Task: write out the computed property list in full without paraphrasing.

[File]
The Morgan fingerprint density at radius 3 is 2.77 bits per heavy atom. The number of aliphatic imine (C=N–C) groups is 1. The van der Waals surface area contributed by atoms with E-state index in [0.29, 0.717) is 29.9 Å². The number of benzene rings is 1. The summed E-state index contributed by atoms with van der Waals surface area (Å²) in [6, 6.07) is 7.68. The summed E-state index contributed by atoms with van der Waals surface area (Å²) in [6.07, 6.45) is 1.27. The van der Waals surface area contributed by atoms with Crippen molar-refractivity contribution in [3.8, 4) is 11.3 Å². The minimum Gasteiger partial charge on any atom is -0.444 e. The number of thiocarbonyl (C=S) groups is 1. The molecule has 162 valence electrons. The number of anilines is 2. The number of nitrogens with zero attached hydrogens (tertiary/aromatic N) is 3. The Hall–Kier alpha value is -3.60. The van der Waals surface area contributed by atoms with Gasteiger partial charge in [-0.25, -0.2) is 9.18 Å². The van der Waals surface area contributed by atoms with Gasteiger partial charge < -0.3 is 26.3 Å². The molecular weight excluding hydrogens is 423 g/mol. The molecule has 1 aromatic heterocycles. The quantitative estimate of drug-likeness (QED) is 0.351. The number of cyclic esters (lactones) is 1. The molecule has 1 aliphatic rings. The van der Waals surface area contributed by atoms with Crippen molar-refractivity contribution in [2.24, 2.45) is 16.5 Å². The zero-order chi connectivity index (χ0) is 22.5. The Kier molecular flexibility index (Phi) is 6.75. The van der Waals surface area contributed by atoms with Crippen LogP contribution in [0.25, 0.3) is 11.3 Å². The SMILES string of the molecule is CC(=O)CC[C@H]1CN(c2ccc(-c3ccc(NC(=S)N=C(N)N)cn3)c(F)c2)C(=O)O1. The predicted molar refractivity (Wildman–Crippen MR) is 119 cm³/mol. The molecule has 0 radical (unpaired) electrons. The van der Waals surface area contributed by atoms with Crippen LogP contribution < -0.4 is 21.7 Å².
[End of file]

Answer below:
The Morgan fingerprint density at radius 3 is 2.77 bits per heavy atom. The number of aliphatic imine (C=N–C) groups is 1. The van der Waals surface area contributed by atoms with E-state index in [0.29, 0.717) is 29.9 Å². The number of benzene rings is 1. The summed E-state index contributed by atoms with van der Waals surface area (Å²) in [6, 6.07) is 7.68. The summed E-state index contributed by atoms with van der Waals surface area (Å²) in [6.07, 6.45) is 1.27. The van der Waals surface area contributed by atoms with Crippen molar-refractivity contribution in [3.8, 4) is 11.3 Å². The minimum Gasteiger partial charge on any atom is -0.444 e. The number of thiocarbonyl (C=S) groups is 1. The molecule has 162 valence electrons. The number of anilines is 2. The number of nitrogens with zero attached hydrogens (tertiary/aromatic N) is 3. The Hall–Kier alpha value is -3.60. The van der Waals surface area contributed by atoms with Gasteiger partial charge in [-0.25, -0.2) is 9.18 Å². The van der Waals surface area contributed by atoms with Gasteiger partial charge < -0.3 is 26.3 Å². The molecular weight excluding hydrogens is 423 g/mol. The molecule has 1 aromatic heterocycles. The quantitative estimate of drug-likeness (QED) is 0.351. The number of cyclic esters (lactones) is 1. The molecule has 1 aliphatic rings. The van der Waals surface area contributed by atoms with Crippen molar-refractivity contribution in [2.24, 2.45) is 16.5 Å². The zero-order chi connectivity index (χ0) is 22.5. The Kier molecular flexibility index (Phi) is 6.75. The van der Waals surface area contributed by atoms with Crippen LogP contribution in [0.25, 0.3) is 11.3 Å². The SMILES string of the molecule is CC(=O)CC[C@H]1CN(c2ccc(-c3ccc(NC(=S)N=C(N)N)cn3)c(F)c2)C(=O)O1. The predicted molar refractivity (Wildman–Crippen MR) is 119 cm³/mol. The molecule has 0 radical (unpaired) electrons. The van der Waals surface area contributed by atoms with Crippen LogP contribution < -0.4 is 21.7 Å².